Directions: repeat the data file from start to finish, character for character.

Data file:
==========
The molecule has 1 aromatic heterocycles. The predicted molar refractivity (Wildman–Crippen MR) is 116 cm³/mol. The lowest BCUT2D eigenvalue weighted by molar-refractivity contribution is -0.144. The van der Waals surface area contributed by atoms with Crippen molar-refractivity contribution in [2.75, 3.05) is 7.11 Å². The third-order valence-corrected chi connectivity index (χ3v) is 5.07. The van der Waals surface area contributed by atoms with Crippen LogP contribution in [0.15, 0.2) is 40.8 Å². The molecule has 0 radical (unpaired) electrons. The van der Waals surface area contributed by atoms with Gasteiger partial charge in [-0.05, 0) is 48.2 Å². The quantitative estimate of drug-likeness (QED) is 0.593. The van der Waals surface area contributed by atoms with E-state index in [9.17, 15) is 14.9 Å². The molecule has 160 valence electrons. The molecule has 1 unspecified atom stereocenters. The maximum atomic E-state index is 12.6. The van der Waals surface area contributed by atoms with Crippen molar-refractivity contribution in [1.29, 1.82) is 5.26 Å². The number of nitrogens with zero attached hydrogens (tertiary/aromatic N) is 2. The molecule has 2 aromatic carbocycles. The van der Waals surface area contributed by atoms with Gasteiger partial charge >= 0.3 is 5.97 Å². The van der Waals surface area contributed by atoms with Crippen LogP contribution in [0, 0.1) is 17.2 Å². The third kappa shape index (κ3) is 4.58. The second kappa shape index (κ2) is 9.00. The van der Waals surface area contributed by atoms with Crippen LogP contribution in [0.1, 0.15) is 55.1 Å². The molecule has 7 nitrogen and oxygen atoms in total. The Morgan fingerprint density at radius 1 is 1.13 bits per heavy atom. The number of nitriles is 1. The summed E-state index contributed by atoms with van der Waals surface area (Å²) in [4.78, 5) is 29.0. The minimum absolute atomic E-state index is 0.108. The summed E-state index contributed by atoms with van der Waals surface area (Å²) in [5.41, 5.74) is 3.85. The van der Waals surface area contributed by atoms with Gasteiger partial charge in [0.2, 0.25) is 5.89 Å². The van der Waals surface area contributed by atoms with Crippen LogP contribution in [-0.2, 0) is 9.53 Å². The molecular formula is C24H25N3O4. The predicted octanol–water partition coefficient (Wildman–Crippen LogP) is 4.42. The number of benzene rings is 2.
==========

The molecule has 1 aromatic heterocycles. The predicted molar refractivity (Wildman–Crippen MR) is 116 cm³/mol. The lowest BCUT2D eigenvalue weighted by molar-refractivity contribution is -0.144. The van der Waals surface area contributed by atoms with Crippen molar-refractivity contribution in [2.75, 3.05) is 7.11 Å². The third-order valence-corrected chi connectivity index (χ3v) is 5.07. The van der Waals surface area contributed by atoms with Crippen LogP contribution in [0.15, 0.2) is 40.8 Å². The molecule has 0 radical (unpaired) electrons. The van der Waals surface area contributed by atoms with Gasteiger partial charge in [-0.05, 0) is 48.2 Å². The quantitative estimate of drug-likeness (QED) is 0.593. The van der Waals surface area contributed by atoms with E-state index in [9.17, 15) is 14.9 Å². The molecule has 160 valence electrons. The molecule has 1 unspecified atom stereocenters. The maximum atomic E-state index is 12.6. The van der Waals surface area contributed by atoms with Crippen molar-refractivity contribution in [1.29, 1.82) is 5.26 Å². The number of nitrogens with zero attached hydrogens (tertiary/aromatic N) is 2. The molecule has 2 aromatic carbocycles. The van der Waals surface area contributed by atoms with Gasteiger partial charge >= 0.3 is 5.97 Å². The van der Waals surface area contributed by atoms with Crippen LogP contribution in [0, 0.1) is 17.2 Å². The third kappa shape index (κ3) is 4.58. The second kappa shape index (κ2) is 9.00. The van der Waals surface area contributed by atoms with Crippen LogP contribution in [0.1, 0.15) is 55.1 Å². The molecule has 7 nitrogen and oxygen atoms in total. The Morgan fingerprint density at radius 1 is 1.13 bits per heavy atom. The number of nitriles is 1. The summed E-state index contributed by atoms with van der Waals surface area (Å²) in [4.78, 5) is 29.0. The minimum absolute atomic E-state index is 0.108. The summed E-state index contributed by atoms with van der Waals surface area (Å²) in [5.41, 5.74) is 3.85. The van der Waals surface area contributed by atoms with Gasteiger partial charge in [0.2, 0.25) is 5.89 Å². The van der Waals surface area contributed by atoms with Crippen LogP contribution in [-0.2, 0) is 9.53 Å². The molecular formula is C24H25N3O4. The predicted octanol–water partition coefficient (Wildman–Crippen LogP) is 4.42. The number of benzene rings is 2.